In a compelling Harvard Business Review article entitled "You Can't Understand China's Slowdown Without Understanding Supply Chains," MIT professor David Simchi-Levi lays out four forces propelling the U.S. Manufacturing Renaissance. China's double-digit growth is declining, and its government has desperately cut interest rates and debased the country's currency multiple times this year because there are large and urgent problems looming. U.S. manufacturing employees will be the winner.

Simchi-Levi credits some of the Chinese slowdown to the steady march of "near-shoring" (or reshoring), which means building products near the client (not a Pacific Ocean away).

Citing a study of 156 U.S.-based companies, an MIT report called "U.S. Re-Shoring: A Turning Point" indicated the early glimmers of a sentiment shift, with 15 percent of U.S. companies responding that they were "definitively planning" to move production back to the U.S." Simchi-Levi identified a more recent survey showing a doubling of reshoring with 32 percent having already completed the process of reshoring or close to finishing in order to "meet end-market demand." Even more reassuring is the fact that "48 percent said near-shoring activities are likely within the next one to three years."

Simchi-Levi believes that "the world is in the middle of a transformation, with companies moving from a global manufacturing strategy, whose focus is on low-cost countries, to a more regional strategy, where China is for China, the United States (or Mexico and Latin America) is for the Americas." He stresses the four elements that have changed, and which will propel U.S. manufacturing's ascent:

1. Oil prices. American oil is much cheaper than the rest of the world's since we are awash in petroleum (thank you fracking revolution), so it is cheaper to build components that need this basic resource. This critical input makes U.S. manufacturing enviable--particularly since Chinese factories are forced to import virtually all of their petroleum.

2. Labor costs. A decade ago, there was a huge chasm between U.S. factory worker wages and those of Chinese workers. Chinese labor costs increased 20 percent annually compared to modest increases in the U.S. of a mere 3 percent. This has lowered the gap between U.S. workers and their Chinese competitors. Chinese labor savings have dissipated. What is the point in building in China then?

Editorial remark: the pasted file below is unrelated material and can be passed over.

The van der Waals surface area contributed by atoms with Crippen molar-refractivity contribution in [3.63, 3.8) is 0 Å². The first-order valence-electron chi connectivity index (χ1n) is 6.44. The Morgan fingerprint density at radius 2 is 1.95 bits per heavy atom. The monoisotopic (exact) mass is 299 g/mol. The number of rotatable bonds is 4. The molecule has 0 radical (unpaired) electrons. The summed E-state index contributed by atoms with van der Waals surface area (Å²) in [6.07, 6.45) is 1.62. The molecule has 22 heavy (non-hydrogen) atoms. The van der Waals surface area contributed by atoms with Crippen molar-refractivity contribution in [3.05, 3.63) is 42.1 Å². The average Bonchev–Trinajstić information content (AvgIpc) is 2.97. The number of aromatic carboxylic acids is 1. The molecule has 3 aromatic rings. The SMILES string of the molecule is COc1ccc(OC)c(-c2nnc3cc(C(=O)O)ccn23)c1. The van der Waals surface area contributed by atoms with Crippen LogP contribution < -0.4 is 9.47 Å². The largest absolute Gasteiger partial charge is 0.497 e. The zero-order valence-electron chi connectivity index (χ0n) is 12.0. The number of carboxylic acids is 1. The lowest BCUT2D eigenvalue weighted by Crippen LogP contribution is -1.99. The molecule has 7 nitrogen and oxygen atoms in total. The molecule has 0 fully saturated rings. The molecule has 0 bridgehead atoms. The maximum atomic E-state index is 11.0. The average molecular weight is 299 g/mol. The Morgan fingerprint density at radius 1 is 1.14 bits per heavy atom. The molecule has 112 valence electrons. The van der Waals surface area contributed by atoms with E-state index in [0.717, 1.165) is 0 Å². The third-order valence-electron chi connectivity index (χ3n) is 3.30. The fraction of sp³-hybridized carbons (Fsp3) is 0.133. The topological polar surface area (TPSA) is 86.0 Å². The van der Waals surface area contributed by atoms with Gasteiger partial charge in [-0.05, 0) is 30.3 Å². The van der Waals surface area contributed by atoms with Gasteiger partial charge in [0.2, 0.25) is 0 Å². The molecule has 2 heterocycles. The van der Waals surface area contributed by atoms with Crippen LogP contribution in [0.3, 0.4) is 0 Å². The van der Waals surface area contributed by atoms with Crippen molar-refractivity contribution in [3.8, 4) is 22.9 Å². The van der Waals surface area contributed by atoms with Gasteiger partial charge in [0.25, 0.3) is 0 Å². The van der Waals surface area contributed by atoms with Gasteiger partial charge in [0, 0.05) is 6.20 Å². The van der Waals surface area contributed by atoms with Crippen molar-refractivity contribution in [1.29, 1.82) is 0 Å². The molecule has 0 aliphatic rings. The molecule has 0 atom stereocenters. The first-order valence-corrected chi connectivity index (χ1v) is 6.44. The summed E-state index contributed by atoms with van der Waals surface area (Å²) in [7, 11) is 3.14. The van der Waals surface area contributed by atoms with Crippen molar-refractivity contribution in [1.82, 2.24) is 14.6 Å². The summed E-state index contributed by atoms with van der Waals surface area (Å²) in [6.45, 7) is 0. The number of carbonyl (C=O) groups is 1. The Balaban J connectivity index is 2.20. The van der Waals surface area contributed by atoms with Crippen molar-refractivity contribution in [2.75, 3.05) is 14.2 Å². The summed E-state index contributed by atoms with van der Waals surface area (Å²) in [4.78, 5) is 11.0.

3. Automation. Marlin Steel has invested $4 million in new robots and automation to make our custom wire baskets. This has supercharged our productivity--it is like giving our employees steroids so they outperform their rivals. This wise investment theme is being widely pursued by U.S. factories. It makes our employees indispensible and well-paid ($77,000-plus per year on average). The hunt is on for U.S. factories to hire skilled talent to run hyper-productive robots instead of hiring hordes of low-paid "throwaway employees," as pursued by Chinese factories. Chinese employees are living in a modern Charles Dickens novel.

4) Risk. Intellectual Property Rights are protected in the U.S. and brazenly pilfered in China. It is risky to build overseas. GE is forced to divulge trade secrets to sell products in China. U.S. municipalities protect our secret sauce, they don't divulge it. The current turbulence in China--with the government both arresting over 100 reporters who wrote articles on the economic downturn and destroying its currency--is unsettling to people with a long-term vision. Building a factory is the ultimate commitment, since the payback will be years away, and the safe bet is to build in the U.S.

Simchi-Levi stresses that some industries, like phone and computer manufacturing, will probably remain in China. However, cars and appliances will probably be excellent candidates to be made near the domestic buyer, since freight is such a large factor in the total cost.

These four new developments are forcing wise companies to reevaluate if it is time to move production back to the U.S.

Special thanks to Professor David Simchi-Levi at the Massachusetts Institute of Technology.

Published on: Oct 26, 2015
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